Trump arrives on Capitol Hill, with U.S. Senate Majority Leader Mitch McConnell, and Treasury Secretary Steven Mnuchin. NICHOLAS KAMM/AFP via Getty Images
COVID-19

White House may send out $1,200 checks to adults, $500 to children

Janet Nguyen Mar 19, 2020
Trump arrives on Capitol Hill, with U.S. Senate Majority Leader Mitch McConnell, and Treasury Secretary Steven Mnuchin. NICHOLAS KAMM/AFP via Getty Images

After this piece was published, President Trump signed a $2 trillion economic relief package that would give Americans these direct checks. Click here to read the latest updates.

The Senate has approved a bill that would provide $1,200 checks to some Americans and $500 to children.

But there are stipulations: the bill would grant $1,200 to individuals who reported up to $75,000 on their 2018 tax returns or — if they’ve already filed — their 2019 returns. Meanwhile, $2,400 would be sent to couples who filed joint taxes and made up to $150,000. 

Payments will be reduced for individuals and couples making more than those amounts — until they hit a threshold. Financial assistance will not be granted to individuals making more than $99,000 and couples earning more than $198,000.

Varying amounts had been proposed last week. Treasury Secretary Steven Mnuchin had said earlier that the White House wanted to send $1,000 checks to Americans, which he said would occur over the span of three weeks. 

Despite his claim, experts say such a plan will likely take longer. Douglas Holtz-Eakin, who served on President Bush’s Council of Economic Advisors and is currently president of the American Action Forum, said it would take six weeks at minimum to get a plan like this set up and executed.

“It’s not particularly efficient — people don’t update their records, and there are a lot of checks that will not find their intended recipients,” he told Marketplace.

The government will be able to send these deposits to many Americans, however, because it has your information based on W-2s and tax returns, according to Louise Sheiner, policy director for the Hutchins Center on Fiscal and Monetary Policy at the Brookings Institution.

But would undocumented immigrants qualify to receive this money?

Sheiner pointed out that many undocumented Americans do file taxes, using what’s called an Individual Taxpayer Identification Number, issued by the IRS. But in 2008, they were denied checks as part of an economic stimulus package.

“This would depend entirely on how the legislation is written,” Sheiner said over email. “We’ll have to wait and see.”

The Trump administration’s plan is part of a more than $1 trillion package to defend the economy against the COVID-19 crisis.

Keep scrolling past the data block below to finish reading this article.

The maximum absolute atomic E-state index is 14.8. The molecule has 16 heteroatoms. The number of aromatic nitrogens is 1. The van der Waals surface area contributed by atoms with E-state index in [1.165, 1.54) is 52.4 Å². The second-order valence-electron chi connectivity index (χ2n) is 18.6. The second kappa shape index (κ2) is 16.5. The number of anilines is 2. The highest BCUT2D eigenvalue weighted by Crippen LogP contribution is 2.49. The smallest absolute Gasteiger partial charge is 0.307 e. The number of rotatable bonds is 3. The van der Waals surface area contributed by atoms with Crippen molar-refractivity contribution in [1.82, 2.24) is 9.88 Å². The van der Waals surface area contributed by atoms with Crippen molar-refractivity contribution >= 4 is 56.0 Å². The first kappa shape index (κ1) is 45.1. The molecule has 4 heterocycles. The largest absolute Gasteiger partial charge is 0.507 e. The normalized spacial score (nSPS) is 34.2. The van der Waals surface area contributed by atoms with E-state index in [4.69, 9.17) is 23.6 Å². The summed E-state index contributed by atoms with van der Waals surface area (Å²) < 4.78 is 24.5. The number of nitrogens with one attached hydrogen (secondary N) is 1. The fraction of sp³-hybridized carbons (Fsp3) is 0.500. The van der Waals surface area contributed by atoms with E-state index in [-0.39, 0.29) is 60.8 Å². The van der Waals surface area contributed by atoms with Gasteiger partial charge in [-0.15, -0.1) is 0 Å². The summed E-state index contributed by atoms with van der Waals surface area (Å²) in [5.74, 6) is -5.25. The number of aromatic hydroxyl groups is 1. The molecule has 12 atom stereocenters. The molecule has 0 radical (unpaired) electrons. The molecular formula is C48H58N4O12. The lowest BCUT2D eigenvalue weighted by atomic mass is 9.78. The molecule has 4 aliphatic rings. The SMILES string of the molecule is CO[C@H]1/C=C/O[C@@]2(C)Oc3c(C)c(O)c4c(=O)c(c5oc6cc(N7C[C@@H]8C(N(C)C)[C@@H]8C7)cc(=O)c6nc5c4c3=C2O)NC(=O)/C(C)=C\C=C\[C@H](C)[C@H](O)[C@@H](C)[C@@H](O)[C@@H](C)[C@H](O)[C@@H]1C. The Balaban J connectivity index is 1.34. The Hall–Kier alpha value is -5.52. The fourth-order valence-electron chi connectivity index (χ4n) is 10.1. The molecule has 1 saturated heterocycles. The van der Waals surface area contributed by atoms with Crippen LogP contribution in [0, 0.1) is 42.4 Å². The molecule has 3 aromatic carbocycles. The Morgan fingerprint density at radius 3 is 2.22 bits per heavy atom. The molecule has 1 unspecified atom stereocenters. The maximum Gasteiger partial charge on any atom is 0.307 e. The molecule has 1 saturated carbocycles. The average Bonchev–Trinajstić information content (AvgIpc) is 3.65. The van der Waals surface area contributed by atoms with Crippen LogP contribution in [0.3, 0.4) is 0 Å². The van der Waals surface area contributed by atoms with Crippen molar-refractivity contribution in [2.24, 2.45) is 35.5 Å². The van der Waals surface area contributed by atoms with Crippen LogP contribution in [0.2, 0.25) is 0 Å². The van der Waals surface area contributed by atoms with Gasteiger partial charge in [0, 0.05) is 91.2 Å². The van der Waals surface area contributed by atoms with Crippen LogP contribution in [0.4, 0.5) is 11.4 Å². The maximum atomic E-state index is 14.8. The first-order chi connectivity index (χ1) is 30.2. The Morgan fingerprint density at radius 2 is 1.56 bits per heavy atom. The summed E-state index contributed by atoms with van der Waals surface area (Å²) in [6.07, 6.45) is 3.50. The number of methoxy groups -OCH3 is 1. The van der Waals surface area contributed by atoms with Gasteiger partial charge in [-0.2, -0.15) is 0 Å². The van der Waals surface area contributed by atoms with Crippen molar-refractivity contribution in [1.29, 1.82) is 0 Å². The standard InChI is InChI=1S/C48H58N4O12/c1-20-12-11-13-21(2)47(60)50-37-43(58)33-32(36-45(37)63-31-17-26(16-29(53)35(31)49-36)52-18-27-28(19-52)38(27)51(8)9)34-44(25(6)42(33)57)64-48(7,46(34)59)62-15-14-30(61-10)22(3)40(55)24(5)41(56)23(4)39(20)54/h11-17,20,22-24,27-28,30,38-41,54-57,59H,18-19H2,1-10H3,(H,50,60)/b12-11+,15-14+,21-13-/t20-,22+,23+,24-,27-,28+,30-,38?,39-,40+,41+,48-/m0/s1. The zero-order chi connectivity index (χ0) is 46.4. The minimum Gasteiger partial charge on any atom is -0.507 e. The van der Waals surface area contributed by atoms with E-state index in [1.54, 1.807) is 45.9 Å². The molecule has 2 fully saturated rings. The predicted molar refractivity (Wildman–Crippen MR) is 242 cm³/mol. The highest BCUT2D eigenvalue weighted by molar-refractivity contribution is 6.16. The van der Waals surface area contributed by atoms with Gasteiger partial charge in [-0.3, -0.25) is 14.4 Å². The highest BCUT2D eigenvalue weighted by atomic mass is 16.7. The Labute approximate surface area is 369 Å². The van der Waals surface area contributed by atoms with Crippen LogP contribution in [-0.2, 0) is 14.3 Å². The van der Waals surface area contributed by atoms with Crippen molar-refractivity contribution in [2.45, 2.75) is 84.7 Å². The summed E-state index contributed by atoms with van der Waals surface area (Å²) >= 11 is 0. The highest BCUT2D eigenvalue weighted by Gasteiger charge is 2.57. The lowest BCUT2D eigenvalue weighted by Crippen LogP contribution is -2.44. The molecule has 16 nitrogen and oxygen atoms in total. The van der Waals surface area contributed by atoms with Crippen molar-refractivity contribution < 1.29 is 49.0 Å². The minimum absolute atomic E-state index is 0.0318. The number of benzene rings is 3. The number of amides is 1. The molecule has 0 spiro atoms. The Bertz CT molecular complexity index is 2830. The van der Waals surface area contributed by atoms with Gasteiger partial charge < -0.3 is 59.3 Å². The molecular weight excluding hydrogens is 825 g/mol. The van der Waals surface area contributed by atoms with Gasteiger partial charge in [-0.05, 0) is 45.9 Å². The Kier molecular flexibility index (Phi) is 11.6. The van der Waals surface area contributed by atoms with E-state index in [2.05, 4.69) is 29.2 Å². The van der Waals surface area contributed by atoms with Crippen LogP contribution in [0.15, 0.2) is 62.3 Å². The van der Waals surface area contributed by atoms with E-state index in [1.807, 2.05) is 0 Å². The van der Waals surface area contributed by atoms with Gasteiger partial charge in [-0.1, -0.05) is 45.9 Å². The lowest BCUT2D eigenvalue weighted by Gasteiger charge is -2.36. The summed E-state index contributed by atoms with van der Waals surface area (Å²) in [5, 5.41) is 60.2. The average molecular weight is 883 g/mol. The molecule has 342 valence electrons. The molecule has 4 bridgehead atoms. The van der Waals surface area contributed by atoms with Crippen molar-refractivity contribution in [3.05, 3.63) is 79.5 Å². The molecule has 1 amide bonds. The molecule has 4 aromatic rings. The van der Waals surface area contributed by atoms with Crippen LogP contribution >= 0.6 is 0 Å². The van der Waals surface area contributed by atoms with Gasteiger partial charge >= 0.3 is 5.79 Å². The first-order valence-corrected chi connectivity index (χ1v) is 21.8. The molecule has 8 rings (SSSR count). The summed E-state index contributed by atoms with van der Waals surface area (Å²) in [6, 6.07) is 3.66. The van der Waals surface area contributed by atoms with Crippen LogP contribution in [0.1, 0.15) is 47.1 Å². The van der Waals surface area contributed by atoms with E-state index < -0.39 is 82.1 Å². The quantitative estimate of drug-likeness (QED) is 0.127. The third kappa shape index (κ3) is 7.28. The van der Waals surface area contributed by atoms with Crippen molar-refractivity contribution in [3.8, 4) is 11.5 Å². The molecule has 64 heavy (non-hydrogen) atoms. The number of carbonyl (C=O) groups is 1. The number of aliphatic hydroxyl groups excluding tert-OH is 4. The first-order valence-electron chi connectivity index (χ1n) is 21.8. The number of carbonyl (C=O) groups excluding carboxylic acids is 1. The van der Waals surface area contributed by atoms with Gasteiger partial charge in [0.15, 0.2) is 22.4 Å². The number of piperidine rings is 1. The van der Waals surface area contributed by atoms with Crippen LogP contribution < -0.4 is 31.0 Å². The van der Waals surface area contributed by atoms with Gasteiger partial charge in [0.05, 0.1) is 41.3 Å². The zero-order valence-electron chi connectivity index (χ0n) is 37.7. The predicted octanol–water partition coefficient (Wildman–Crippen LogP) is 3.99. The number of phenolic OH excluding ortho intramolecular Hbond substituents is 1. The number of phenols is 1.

The plan will need to be approved by Congress. While the Senate is controlled by Republicans, Democratic leaders have expressed their disapproval with some of the Trump administration’s proposals, arguing they don’t go far enough.

“A single $1,000 check would help someone pay their landlord in March, but what happens after that?” asked Senate Minority Leader Chuck Schumer on Wednesday.

COVID-19 Economy FAQs

How many people are flying? Has traveled picked up?

Flying is starting to recover to levels the airline industry hasn’t seen in months. The Transportation Security Administration announced on Oct. 19 that it’s screened more than 1 million passengers on a single day — its highest number since March 17. The TSA also screened more than 6 million passengers last week, its highest weekly volume since the start of the COVID-19 pandemic. While travel is improving, the TSA announcement comes amid warnings that the U.S. is in the third wave of the coronavirus. There are now more than 8 million cases in the country, with more than 219,000 deaths.

How are Americans feeling about their finances?

Nearly half of all Americans would have trouble paying for an unexpected $250 bill and a third of Americans have less income than before the pandemic, according to the latest results of our Marketplace-Edison Poll. Also, 6 in 10 Americans think that race has at least some impact on an individual’s long-term financial situation, but Black respondents are much more likely to think that race has a big impact on a person’s long-term financial situation than white or Hispanic/Latinx respondents.

Find the rest of the poll results here, which cover how Americans have been faring financially about six months into the pandemic, race and equity within the workplace and some of the key issues Trump and Biden supporters are concerned about.

What’s going to happen to retailers, especially with the holiday shopping season approaching?

A report out recently from the accounting consultancy BDO USA said 29 big retailers filed for bankruptcy protection through August. And if bankruptcies continue at that pace, the number could rival the bankruptcies of 2010, after the Great Recession. For retailers, the last three months of this year will be even more critical than usual for their survival as they look for some hope around the holidays.

Read More

Collapse

As a nonprofit news organization, our future depends on listeners like you who believe in the power of public service journalism.

Your investment in Marketplace helps us remain paywall-free and ensures everyone has access to trustworthy, unbiased news and information, regardless of their ability to pay.

Donate today — in any amount — to become a Marketplace Investor. Now more than ever, your commitment makes a difference.